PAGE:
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For NASCAR Drivers, Rounding Up Sponsors A Big Part Of The Job

Richmond Times-Dispatch, April 21, 2015

By Michael Phillips

When one of the NASCAR Sprint Cup Series drivers wins Saturday’s Toyota Owners 400, he or she will head to Gatorade Victory Lane at Richmond International Raceway and begin the celebration by thanking his or her sponsors.

About 20 minutes later, the driver will be in the same spot, posing for pictures while wearing the hat of a different sponsor every few seconds.

The handshakes and communication don’t end there. Everything in NASCAR is done with an eye toward the sponsors, and with good reason: It’s really expensive to field a competitive car.

A top team will spend about $25 million this year. At RIR on Saturday, each team will use $27,500 worth of tires, one of hundreds of line items that add up quickly.

As a result, the competition is equally fierce to attract, and retain, a primary sponsor. The most lucrative agreements — think Lowe’s and Jimmie Johnson — can run as high as $20 million annually.

Bass Pro Shops sponsors Austin Dillon’s car. Dillon said for the amount of money the chain invests, it expects a lot in return.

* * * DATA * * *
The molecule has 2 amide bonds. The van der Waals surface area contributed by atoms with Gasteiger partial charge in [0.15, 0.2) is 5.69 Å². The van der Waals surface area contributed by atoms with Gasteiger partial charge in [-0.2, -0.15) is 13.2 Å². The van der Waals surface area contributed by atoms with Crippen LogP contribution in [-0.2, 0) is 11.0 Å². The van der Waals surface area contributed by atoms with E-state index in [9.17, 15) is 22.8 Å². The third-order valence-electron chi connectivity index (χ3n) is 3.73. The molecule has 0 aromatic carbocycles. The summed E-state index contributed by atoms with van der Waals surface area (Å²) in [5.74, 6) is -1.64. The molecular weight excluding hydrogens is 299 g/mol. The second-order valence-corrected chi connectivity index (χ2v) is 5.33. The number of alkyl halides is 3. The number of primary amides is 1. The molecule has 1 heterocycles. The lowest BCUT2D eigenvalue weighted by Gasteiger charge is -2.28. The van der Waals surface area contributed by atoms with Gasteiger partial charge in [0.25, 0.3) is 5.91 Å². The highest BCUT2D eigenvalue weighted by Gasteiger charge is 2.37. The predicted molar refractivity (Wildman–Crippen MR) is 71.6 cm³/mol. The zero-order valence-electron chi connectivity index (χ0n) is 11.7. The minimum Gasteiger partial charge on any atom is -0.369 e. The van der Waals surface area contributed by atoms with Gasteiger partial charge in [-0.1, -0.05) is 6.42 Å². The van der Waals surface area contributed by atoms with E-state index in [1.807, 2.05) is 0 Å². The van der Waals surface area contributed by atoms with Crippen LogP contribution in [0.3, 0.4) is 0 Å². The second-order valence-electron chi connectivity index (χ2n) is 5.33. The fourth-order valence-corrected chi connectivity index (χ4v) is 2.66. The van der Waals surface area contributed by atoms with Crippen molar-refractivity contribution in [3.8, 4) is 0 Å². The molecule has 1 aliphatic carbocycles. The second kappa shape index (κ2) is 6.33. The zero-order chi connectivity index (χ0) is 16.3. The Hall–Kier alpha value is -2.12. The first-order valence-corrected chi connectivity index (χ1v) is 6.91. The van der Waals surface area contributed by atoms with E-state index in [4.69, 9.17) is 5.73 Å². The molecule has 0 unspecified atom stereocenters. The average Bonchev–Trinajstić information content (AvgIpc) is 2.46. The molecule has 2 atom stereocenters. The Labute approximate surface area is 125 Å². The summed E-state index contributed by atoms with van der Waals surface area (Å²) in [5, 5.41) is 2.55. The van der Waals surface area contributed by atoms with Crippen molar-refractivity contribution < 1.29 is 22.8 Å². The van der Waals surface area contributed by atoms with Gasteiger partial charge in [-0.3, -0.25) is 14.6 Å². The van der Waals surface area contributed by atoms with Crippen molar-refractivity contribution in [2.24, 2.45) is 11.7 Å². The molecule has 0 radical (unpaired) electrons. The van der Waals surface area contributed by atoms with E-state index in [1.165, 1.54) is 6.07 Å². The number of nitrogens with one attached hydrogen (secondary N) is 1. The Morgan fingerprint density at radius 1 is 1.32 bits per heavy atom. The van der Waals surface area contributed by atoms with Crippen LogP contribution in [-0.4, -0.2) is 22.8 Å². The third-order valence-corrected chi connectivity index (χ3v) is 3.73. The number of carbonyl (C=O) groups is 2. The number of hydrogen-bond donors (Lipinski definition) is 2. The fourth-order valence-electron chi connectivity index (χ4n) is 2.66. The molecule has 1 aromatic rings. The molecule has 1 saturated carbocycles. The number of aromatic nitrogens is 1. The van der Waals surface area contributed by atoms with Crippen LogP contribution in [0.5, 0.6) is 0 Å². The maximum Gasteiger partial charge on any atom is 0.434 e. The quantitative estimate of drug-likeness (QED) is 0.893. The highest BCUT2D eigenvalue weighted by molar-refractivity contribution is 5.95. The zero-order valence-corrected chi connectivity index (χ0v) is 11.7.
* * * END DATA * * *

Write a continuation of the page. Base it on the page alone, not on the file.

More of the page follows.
“You’ve got to be a marketable person,” he said. “Probably 50 percent of our time is spent working with our sponsors, making sure they’re happy and trying to put their brand out there.”

Sponsorships run at every level of the sport, from the drivers to the track and the series itself.

NASCAR’s top series, currently the Sprint Cup series, formerly Winston Cup and the Nextel Cup, will come open for bidding at the end of 2016. Sports Business Journal said NASCAR wants $1 billion over 10 years for the title rights.

At RIR, Saturday’s race is sponsored by Toyota, which signed a six-figure deal for the sponsorship, according to one source.

One of the drivers will be Clint Bowyer, who drives the 5-Hour Energy Toyota. Bowyer said the nice thing about selling sponsorship packages is that they actually work.

“Thankfully, our loyal fans see the products on the race cars and go out and buy the products,” he said. “I’ve seen it firsthand with all my sponsors over the years, from Jack Daniels to Peak Antifreeze, and now 5-Hour Energy. They see these products on the race cars and go out and put it in their lives.”

During the past decade, NASCAR has worked to make sponsorships more lucrative by introducing NASCAR “Fuel 4 Business.” At a handful of tracks each year (Richmond isn’t one of them), business executives who sponsor cars get together, network and pitch their products to one another.

Consulting group IEG estimates that Ford has sold more than 16,000 fleet cars to other businesses as a result of the initiative. Similarly, sponsors such as Office Depot and UPS can pitch directly to other big companies.

NASCAR Chairman Brian France said one of his priorities is lowering the cost of entry, to make the sport less reliant on big-money sponsors and open the series to more competitors.

“We want to have an open sport where if you’ve got the will to compete, we’re going to make it as easy as reasonably possible,” he said in January.

For now, though, the drivers will continue their routine of thanking their sponsors — acknowledging who foots the bill of their very expensive pastime.